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November 29, 2012 - Image 10

Resource type:
The Michigan Daily, 2012-11-29

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2B - Thursday, November 29, 2012

The Michigan Daily - michigandaily.com

In this feature, Daily Arts writers will give their endorsements
for the arts you need to experience to help you deal with current events.

"Les Miserables"
Perhaps you've seen a stage production of the hit
musical or already have your tickets to the midnight
release of the upcoming film starring Anne Hatha-
way, Hugh Jackman and Amanda Seyfried. But let's
go all the way back to 1862, when French writer
Victor Hugo first published the historical-fiction
novel "Les Miserables." The book interweaves sev-
eral stories, focusing mainly on ex-convict Jean
Valjean's quest for redemption.
The Lion's Roar - First Aid Kit
Launched into fame by posting an exquisite,
stripped-down cover of Fleet Foxes's "Tiger
Mountain Peasant Song" on YouTube in 2008,
Swedish sisters Johanna and Klara Soderberg
have emerged as a powerful force in today's folk
scene. Their second album The Lion's Roar comes
just as the duo has garnered a broader audience,
and highlights their simple, Americana-inspired
music laden with rich harmonies.
"Jingle All the Way"
Do you have the post-Black Friday blues? Want
to watch (someone else) endure the arduous task of
holiday gift getting? In "Jingle All the Way," Arnold
Schwarzenegger plays a father who forgets to buy
the hottest new toy of the season, a Turbo Man
action figure, for his son. The quest for the coveted
doll is sure to induce empathy, and a lot of laughs.
It certainly is the most wonderful time of year - to
pre-order and shop online.
"Ben and Kate"
FOX's family sitcom "Ben and Kate" has been
this season's comedy sleeper hit. In just nine epi-
sodes, theseries has landed both the jokes and the
heartwarming moments, even doingthe impossible
by making a likeable child character. While char-
acters on "The New Normal" are busy shouting
cliches, the Fox siblings prove that the "unconven-
tional family" premise still works and portray the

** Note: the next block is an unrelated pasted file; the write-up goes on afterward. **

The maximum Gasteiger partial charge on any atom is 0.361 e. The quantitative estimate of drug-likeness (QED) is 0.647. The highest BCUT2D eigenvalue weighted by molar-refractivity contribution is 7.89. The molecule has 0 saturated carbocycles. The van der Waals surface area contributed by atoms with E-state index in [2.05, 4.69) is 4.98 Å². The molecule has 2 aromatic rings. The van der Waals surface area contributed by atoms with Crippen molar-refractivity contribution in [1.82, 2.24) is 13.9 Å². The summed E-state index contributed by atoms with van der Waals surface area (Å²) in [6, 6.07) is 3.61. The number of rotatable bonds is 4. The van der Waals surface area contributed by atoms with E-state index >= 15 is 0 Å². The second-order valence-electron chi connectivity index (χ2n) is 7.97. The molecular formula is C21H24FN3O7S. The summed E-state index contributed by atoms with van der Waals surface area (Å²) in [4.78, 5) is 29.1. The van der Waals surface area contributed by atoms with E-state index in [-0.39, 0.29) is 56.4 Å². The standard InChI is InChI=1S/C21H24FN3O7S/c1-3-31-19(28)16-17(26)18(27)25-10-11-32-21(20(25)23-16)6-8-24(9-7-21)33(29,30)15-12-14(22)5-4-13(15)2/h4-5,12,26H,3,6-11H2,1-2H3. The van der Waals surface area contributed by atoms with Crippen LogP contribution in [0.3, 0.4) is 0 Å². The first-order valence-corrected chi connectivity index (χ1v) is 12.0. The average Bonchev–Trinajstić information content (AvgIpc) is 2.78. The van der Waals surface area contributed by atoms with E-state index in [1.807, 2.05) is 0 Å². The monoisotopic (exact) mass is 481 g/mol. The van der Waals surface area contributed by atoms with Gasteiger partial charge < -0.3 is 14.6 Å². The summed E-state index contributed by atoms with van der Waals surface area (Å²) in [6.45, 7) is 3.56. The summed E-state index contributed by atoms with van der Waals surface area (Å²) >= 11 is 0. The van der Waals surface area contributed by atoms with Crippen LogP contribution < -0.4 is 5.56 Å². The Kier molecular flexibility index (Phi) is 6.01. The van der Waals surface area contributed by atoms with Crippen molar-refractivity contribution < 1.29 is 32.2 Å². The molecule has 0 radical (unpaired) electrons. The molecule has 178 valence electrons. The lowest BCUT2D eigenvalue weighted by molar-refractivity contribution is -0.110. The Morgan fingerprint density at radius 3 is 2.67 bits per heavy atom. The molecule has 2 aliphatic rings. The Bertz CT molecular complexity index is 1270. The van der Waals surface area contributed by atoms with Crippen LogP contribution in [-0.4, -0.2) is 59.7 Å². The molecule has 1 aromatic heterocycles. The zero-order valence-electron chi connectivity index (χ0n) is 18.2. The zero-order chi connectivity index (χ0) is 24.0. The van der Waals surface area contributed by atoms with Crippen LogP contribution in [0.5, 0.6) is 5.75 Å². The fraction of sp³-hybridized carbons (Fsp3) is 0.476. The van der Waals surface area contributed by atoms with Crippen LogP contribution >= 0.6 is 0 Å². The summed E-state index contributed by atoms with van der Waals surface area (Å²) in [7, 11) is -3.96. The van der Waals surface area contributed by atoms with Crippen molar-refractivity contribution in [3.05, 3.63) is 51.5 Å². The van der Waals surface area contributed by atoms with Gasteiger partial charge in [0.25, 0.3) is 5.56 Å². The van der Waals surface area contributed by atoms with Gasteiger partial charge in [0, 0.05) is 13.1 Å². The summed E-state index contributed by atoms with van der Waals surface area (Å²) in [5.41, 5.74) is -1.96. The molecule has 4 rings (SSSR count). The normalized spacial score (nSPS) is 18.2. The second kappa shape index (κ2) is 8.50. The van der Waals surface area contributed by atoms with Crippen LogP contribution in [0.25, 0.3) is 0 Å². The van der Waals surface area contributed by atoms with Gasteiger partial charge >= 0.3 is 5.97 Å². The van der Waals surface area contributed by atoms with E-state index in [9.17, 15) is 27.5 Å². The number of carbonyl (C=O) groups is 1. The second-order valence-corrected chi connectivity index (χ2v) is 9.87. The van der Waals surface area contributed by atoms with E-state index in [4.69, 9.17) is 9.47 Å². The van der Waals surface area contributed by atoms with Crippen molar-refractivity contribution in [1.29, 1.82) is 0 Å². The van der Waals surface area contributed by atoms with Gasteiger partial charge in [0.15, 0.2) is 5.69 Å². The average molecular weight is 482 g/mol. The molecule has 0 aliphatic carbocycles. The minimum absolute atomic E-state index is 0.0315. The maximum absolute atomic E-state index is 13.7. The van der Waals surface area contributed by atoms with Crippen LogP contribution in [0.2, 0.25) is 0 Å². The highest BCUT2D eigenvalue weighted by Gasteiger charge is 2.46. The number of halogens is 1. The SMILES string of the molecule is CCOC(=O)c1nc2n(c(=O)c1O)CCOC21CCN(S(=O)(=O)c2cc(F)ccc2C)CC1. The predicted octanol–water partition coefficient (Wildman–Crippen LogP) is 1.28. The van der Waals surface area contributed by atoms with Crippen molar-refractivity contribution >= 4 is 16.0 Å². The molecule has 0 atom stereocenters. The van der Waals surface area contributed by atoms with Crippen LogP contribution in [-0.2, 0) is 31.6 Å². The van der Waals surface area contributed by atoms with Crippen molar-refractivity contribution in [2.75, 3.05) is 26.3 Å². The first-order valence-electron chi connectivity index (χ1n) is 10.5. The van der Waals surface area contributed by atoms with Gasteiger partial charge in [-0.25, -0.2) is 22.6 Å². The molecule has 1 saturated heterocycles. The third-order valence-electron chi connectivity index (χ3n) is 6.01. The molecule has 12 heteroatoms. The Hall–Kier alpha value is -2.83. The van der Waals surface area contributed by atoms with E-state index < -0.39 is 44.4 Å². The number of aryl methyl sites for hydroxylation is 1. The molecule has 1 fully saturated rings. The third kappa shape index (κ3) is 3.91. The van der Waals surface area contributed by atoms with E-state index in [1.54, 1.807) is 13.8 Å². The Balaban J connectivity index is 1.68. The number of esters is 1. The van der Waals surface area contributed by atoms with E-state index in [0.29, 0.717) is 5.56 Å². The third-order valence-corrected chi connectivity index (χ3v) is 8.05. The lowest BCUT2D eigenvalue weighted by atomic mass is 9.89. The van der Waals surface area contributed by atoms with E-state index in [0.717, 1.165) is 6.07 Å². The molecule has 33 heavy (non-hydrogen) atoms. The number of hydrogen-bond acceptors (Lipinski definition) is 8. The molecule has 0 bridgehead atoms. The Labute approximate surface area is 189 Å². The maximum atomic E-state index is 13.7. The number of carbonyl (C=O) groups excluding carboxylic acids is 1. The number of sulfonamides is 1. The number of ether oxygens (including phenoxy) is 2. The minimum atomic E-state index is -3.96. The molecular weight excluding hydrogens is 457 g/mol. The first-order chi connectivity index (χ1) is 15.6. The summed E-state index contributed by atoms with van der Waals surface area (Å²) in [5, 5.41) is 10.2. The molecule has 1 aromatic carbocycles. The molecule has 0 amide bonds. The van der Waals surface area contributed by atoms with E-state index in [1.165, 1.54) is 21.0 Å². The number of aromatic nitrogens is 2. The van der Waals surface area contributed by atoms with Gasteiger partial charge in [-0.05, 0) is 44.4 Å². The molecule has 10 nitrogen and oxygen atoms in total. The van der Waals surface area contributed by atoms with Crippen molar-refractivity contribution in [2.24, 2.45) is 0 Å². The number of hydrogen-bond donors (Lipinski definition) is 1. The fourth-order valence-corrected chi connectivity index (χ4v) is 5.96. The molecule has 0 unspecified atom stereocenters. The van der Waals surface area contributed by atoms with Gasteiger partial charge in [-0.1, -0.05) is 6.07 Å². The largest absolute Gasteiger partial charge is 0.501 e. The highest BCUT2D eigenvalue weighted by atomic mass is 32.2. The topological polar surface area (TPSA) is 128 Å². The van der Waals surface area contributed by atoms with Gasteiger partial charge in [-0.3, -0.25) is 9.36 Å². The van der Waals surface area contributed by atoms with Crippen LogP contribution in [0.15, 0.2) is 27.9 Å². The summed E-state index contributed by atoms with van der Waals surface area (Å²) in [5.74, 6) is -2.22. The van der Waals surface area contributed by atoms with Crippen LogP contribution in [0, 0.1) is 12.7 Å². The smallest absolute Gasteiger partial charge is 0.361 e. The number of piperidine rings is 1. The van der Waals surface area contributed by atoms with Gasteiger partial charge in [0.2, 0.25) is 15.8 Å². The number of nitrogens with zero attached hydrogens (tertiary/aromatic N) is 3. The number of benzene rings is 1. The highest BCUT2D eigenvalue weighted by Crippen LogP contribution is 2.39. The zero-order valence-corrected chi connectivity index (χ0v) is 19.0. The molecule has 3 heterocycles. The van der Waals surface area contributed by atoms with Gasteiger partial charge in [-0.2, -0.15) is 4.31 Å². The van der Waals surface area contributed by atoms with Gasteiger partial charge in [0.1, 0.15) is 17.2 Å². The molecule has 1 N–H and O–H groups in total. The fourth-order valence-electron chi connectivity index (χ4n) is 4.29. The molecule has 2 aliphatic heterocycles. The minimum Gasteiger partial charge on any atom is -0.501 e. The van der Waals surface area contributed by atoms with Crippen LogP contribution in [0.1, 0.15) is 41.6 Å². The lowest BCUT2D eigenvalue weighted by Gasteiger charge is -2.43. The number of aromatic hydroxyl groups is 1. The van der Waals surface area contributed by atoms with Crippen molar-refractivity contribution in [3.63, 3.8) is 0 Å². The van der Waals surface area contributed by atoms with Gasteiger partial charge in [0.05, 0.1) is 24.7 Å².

most realistic sibling relationship currently on TV.

Daily Arts writers go
against the famous
idiom, choose a
random book and
make assumptions
about its contents
based on the cover art.
Sophie cries). Vegan chocolate
gelt it is ... again.
Isabel Gillies calls "The
Chocolate Money" "hilarious"
and "devastating" - an insen-
sitive judgment, for privileged,
young toddlers everywhere are
subjected annually to the cruel
exchange. Contacted 15 years
after "The Chocolate Money"
was published, Sophie Lou-
ise Benjamin said in a recent
public statement, "The ordeal
really prepared me for all
those weekend trips to Paris.
The currency exchange rate?
Almost as horrid as that vegan
gelt. You know how it is."




They say the third time is
the charm, but they - whoever
they are - have never expe-
rienced Hanukkah with the
Benjamin household. Sophie
Benjamin is dreading her
third year of menorah-lighting
madness, steeling herself for
another eight days of - dare
she think it? - vegan chocolate
. No Lisa Frank sticker can
make this better. No baby-pink,
faux fur-lined Betsey Johnson
coat will lift Sophie's sugar-
less spirits. And if you think
that Sophie Louise Benjamin
accepts bribes, think again!
... Well, not unless the bribe
includes a limited edition 1996

Tickle Me' Elm. That baby
has Sophie's name written all
over it, albeit spelled "sofi lois
bjmen." Hey, the girl's still,
mastering big-girl undies. Give
her a break.
But this Hanukkah, no
Tickle Me Elmo is offered;
just a treasure chest of gilded
golden money begging to be
unwrapped by sticky toddler
fingers and chewed by bitty
baby teeth. Sophie Louise Ben-
jamin's teeth, to be exact. Alas,
Grampy Benjamin loves, ani-
mals thore thanhis dear grand-
daughter. "Save the Utters!" he
cries every December, tossing
left-over Halloween treats into
the trash ("Save the Snickers!"




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